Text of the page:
The Internet: Legitimate Educational Tool or Giant Electronic Sandbox?

Article excerpt

The popularity of the Internet within universities is already well-documented. A new generation of students has been raised on computers. Moreover, such technology pervades academic operations. These trends have been discussed in other publications and are certainly relevant to the training of environmental health professionals (1-3). This very popularity, however, raises a deeper, more fundamental issue: how should the Internet fit within the overall mission of university programs?

In this lively debate concerning all professionals, two schools of thought have emerged. One school views the Internet as a fundamental, analytical tool that is no less important for professionals than the analytical tools used in the study of biology, chemistry, or physics. These proponents emphasize the need for a paradigm shift in how we view our profession. While acknowledging the assorted flaws of the Internet, this school views criticisms of the technology as an agenda for future development.

The opposing school of thought views the Internet as primarily a fad, not yet worthy of academic or professional study. While acknowledging the importance of Internet developments as a supportive function, this view emphasizes that few (if any) understand its true potential in the classroom. This school argues that the benefits are often vaguely defined, while the true costs of such applications are often glossed over. For example, it cites time commitments as one of the largest costs of having course materials online. These commitments include the time required to create and update documents, and time required to learn about the Internet and associated tools (4,5). This school points out that proponents often ignore such costs.

The Internet's role within the university mission presents increasing relevance to environmental health professionals. At stake are the most basic of tasks: how we access data, the scope of our communication, and even our analytic skills with traditional as well as emerging problems. Accordingly, this paper adds to the discussion by addressing three questions:

1. In practical terms, why do we need electronic classrooms?

2. What is the evidence that computers meet these needs?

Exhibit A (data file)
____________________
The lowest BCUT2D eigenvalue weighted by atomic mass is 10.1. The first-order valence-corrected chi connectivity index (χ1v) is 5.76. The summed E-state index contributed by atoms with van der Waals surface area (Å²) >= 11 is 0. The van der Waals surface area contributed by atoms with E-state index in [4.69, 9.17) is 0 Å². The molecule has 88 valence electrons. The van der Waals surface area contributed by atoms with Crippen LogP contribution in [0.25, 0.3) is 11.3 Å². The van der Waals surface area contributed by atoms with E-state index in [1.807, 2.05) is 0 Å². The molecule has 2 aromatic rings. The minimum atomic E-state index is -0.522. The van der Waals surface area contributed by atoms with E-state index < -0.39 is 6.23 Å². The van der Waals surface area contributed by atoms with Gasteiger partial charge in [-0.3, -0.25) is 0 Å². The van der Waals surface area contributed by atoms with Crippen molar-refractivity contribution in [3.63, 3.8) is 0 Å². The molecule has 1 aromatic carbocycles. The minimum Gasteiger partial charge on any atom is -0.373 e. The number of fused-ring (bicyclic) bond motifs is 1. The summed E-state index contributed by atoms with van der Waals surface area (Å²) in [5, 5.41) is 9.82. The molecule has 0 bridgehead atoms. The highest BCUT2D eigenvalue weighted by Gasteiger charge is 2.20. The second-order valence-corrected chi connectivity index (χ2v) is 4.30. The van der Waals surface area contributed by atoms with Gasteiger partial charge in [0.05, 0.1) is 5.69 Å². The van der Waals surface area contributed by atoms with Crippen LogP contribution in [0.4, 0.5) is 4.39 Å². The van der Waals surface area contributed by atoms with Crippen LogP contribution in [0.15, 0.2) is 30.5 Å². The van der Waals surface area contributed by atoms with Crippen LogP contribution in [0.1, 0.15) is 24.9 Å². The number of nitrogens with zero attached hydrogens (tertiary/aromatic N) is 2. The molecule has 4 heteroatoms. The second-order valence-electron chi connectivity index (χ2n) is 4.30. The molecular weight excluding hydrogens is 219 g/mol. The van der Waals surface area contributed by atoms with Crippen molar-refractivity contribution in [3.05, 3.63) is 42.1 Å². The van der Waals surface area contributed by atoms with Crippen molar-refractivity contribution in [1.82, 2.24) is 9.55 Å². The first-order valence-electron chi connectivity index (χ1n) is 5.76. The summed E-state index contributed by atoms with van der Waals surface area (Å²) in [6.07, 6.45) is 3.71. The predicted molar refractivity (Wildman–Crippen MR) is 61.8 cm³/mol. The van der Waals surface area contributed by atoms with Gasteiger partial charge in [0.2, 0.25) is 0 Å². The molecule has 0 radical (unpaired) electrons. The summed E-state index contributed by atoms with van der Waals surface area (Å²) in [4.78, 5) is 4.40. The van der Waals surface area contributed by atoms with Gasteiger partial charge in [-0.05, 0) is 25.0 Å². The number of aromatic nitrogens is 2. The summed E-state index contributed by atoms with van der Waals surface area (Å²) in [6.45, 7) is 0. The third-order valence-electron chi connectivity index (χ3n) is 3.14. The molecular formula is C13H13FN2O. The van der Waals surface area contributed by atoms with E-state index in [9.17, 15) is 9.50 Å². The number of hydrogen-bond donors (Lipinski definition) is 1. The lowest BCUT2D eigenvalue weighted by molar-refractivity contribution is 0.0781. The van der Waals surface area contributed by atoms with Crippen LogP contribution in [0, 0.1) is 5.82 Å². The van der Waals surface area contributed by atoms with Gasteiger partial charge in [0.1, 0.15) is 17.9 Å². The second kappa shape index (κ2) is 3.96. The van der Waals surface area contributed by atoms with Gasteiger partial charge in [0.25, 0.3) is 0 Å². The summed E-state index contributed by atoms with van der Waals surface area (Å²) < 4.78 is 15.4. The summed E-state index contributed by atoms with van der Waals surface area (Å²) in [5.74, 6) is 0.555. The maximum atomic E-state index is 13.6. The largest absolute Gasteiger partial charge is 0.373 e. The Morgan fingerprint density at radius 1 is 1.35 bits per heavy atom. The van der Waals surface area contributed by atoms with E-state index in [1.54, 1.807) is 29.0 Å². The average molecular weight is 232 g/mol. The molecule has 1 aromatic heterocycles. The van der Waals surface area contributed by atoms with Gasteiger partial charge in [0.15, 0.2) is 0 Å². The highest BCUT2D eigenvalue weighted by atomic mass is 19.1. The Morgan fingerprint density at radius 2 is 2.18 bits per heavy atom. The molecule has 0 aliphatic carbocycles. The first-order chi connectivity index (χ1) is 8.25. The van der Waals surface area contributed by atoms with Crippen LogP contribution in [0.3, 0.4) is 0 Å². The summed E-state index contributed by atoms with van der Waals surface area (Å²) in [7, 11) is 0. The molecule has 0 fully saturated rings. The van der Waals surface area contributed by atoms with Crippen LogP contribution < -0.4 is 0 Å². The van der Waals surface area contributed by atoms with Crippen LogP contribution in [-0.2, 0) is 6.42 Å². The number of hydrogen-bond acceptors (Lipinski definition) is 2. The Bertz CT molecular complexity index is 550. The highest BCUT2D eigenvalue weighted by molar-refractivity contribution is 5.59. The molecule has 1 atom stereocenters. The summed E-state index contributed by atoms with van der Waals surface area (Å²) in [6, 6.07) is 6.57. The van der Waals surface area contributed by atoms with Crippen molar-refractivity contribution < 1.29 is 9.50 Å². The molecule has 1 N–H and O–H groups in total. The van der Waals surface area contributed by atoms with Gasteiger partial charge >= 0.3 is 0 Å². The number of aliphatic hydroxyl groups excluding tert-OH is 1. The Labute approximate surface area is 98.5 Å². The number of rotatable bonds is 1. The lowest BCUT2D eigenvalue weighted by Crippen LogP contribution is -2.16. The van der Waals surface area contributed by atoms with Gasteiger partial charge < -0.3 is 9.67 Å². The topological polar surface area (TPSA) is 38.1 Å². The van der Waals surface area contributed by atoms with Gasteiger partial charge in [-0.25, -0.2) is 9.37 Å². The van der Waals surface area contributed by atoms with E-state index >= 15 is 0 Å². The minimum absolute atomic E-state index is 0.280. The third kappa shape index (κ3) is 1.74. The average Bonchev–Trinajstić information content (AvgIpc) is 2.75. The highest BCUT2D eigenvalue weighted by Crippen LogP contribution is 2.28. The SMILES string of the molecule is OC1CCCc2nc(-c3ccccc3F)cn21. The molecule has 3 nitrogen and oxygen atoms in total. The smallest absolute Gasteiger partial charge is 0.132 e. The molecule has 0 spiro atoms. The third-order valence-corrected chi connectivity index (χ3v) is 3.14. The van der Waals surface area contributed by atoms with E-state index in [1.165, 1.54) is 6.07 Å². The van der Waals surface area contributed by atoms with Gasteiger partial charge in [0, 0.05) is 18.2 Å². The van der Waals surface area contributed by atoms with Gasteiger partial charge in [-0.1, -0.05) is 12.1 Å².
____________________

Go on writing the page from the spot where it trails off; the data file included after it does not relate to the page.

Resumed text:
3. How should we evaluate this evidence?

Why do we need electronic classrooms?

The first of these three questions gets to the philosophical core of the debate. Universities, as well as the environmental health profession, have certainly survived without this technology. On the other hand, following new developments and incorporating them into evolving professions is vital to our advancement. Recognizing both of these positions, electronic classrooms can meet the following practical needs.

Responsiveness: Across the country, limited budgets are leading to larger student-faculty ratios. The teaching mission at universities is being eroded by larger, more impersonal classes. The Internet can enhance the ability of instructors to be responsive to student needs. It also may provide increased flexibility for instructors. For example, instructors can update course materials in the middle of a semester without redistributing new handouts.

Linkages: The Internet can increase the marketing of our profession to a broader community. Students, faculty, and professionals alike can benefit from increasing their professional linkages. In particular, the need for international linkages has never been greater. This is evidenced by the passage of the North American Free Trade Agreement and the General Agreement on Tariffs and Trade, along with changing demographics across the country. The Internet can address these needs in a powerful manner (3).

Information: The need for the Internet in the scientific community is a growing concern (6,7). Again, limited budgets have struck at all levels of science. Young scientists can hardly survive without the tools of the Internet, yet these tools are not always provided in current curricula. …